Creatinine started to improve again. Contrast-enhanced computed tomography (CT) of the abdomen showed a ‘reverse J’-shaped right ureter curving upward and medially (Fig. 4).
The patient was re-explored and a retrocaval ureter was discovered (Fig. 5). He underwent a ureteral mobilization with a ureteroureterostomy. His postoperative period was unremarkable.
A female neonate had been diagnosed antenatally to have a right hydronephrosis (15 mm). At birth, after 36 weeks of gestation, she was diagnosed with a tracheoesophageal fistula, duodenal obstruction, annular pancreas, Meckel’s diverticulum, and vulvar anus. The tracheoesophageal fistula was repaired and a duodenoduodenostomy was performed, followed by a posterior sagittal anorectoplasty for the anorectal malformation (Fig. 6a and b).
Postnatal voiding cystourethrography indicated a grade IV right vesicoureteric reflux with a high suspicion of a retrocaval ureter. Intravenous urography (IVU) was performed to determine the presence of a nonobstructed retrocal ureter and showed a ‘reverse J’-shaped right ureter curving upward and medially.
The patient developed recurrent urinary tract infections and renal scarring, for which she received a deflux injection. The patient had an uneventful postoperative period and was followed up in the outpatient clinic for more than 3 years.
Retrocaval ureter is a developmental anomaly of the IVC, where the ureter passes behind the abnormal IVC. Embryologically, the infrarenal IVC in patients with retrocaval ureter is formed by the subcardinal rather than the supracardinal vein 2. This disorder involves the right ureter, which usually deviates medially behind the IVC, winding about and crossing its anterior aspect from a medial to a lateral direction, thereafter resuming a normal iliopelvic course, distally, to the bladder. The renal pelvis and upper ureter are typically elongated and dilated in a J or a fishhook shape before passing behind the IVC. However, the collecting system is not always obstructed.
Initially, the venous retroperitoneal pathways consist of symmetrically placed vessels, both central and dorsal. The posterior cardinal and supracardinal veins lie dorsally, and the subcardinal veins lie ventrally. These channels, with their anastomoses, form a collar on each side through which the ascending kidneys pass. Normally, the IVC is formed suprarenally from the right subcardinal vein and infrarenally from the right supracardinal vein, dorsal to the ureter. The subcardinal–supracardinal anastomosis forms its renal segment, the left supracardinal vein and the lumbar portion of the right posterior cardinal vein atrophy, and the subcardinal veins become the internal spermatic veins.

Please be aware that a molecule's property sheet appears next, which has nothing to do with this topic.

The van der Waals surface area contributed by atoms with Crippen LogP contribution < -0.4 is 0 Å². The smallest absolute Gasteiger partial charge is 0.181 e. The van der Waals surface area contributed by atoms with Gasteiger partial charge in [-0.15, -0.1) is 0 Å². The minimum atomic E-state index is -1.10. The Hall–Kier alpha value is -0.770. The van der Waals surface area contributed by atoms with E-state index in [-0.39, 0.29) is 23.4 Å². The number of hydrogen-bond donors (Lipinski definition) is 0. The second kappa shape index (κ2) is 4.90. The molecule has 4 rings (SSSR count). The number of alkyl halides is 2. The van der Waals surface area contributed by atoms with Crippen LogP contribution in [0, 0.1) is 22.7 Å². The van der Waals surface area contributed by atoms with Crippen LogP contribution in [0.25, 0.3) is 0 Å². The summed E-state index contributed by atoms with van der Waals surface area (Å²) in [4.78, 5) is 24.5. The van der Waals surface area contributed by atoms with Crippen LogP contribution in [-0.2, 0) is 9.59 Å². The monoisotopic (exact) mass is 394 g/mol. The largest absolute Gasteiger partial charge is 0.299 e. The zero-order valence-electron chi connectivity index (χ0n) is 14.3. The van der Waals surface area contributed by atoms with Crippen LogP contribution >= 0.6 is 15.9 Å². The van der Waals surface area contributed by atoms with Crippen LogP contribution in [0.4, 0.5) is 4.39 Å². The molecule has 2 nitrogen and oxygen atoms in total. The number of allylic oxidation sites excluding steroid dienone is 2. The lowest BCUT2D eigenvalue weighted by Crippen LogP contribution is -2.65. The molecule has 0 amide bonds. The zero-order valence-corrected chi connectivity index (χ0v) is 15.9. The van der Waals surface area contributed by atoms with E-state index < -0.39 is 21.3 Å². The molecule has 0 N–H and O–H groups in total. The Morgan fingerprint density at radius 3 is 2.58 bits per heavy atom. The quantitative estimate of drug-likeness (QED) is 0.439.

The incidence of retrocaval ureter is not easy to determine. A postmortem study has reported an incidence of one per 1500 3, whereas the incidence of circumcaval ureter was estimated to be one in 1000 live births 1,4.
In most cases, retrocaval ureters are asymptomatic and are detected only during imaging. Symptoms, when they occur, are because of ureteric obstruction, caused extrinsically by an abnormal IVC, intrinsically by ureteral hypoplasia, or both. It is essential to look for a ureteric stenosis during exploration and excise this segment if it is present. The usual symptoms of a retrocaval ureter are abdominal pain, hematuria, infection, and/or urolithiasis. Despite being a congenital condition, symptoms usually arise during the third or the fourth decade of life and result from the compressive effect exerted by the IVC on the ureter, with consequent proximal ureterohydronephrosis. In one patient, the diagnosis was not made until the time of surgery.
The retrocaval portion of the ureter is usually obstructed, but this is not a constant finding 5,6. The main causes of hydronephrosis are compression by the psoas muscle, spinal column, and IVC itself 5,7. Classifications are based on radiographic appearance and the site of narrowing of the ureter (Table 1) 5. Of 162 patients with circumcaval ureters analyzed, ∼93% could be classified as type I and the remainder as type II 6,7.
The condition is usually diagnosed by the presence, on IVU or retrograde pyelogram, of a reverse ‘J’-shaped or ‘S’-shaped ureter, with medial deviation of the ureter at the level of the L3–L4 vertebrae and varying degrees of hydronephrosis. Medial deviation of the upper ureter on ultrasonography may suggest this diagnosis, but this depends on the degree of distension and should be confirmed by other imaging modalities. Contrast CT, which can clearly visualize the anatomy of the ureter and IVC, is probably the least invasive method to diagnose retrocaval ureter. Diuretic renography is required to assess the degree of functional obstruction, whereas venacavography is required only if caval surgery is contemplated.